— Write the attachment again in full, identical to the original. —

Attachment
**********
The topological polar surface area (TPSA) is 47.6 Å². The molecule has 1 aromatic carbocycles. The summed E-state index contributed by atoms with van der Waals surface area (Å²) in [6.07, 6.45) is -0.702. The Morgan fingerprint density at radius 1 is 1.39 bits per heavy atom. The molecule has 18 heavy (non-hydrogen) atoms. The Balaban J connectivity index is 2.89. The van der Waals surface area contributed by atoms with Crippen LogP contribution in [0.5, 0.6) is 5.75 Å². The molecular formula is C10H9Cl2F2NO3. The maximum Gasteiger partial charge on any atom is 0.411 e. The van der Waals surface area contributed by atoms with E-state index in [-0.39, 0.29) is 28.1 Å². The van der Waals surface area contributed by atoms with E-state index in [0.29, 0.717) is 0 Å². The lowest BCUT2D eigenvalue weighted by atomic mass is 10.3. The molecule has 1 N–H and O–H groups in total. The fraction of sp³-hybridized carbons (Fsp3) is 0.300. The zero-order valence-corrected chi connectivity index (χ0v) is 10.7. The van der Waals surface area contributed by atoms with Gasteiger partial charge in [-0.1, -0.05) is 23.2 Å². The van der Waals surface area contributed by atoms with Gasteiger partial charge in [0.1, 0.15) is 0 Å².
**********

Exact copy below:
The topological polar surface area (TPSA) is 47.6 Å². The molecule has 1 aromatic carbocycles. The summed E-state index contributed by atoms with van der Waals surface area (Å²) in [6.07, 6.45) is -0.702. The Morgan fingerprint density at radius 1 is 1.39 bits per heavy atom. The molecule has 18 heavy (non-hydrogen) atoms. The Balaban J connectivity index is 2.89. The van der Waals surface area contributed by atoms with Crippen LogP contribution in [0.5, 0.6) is 5.75 Å². The molecular formula is C10H9Cl2F2NO3. The maximum Gasteiger partial charge on any atom is 0.411 e. The van der Waals surface area contributed by atoms with E-state index in [-0.39, 0.29) is 28.1 Å². The van der Waals surface area contributed by atoms with E-state index in [0.29, 0.717) is 0 Å². The lowest BCUT2D eigenvalue weighted by atomic mass is 10.3. The molecule has 1 N–H and O–H groups in total. The fraction of sp³-hybridized carbons (Fsp3) is 0.300. The zero-order valence-corrected chi connectivity index (χ0v) is 10.7. The van der Waals surface area contributed by atoms with Gasteiger partial charge in [-0.1, -0.05) is 23.2 Å². The van der Waals surface area contributed by atoms with Gasteiger partial charge in [0.1, 0.15) is 0 Å².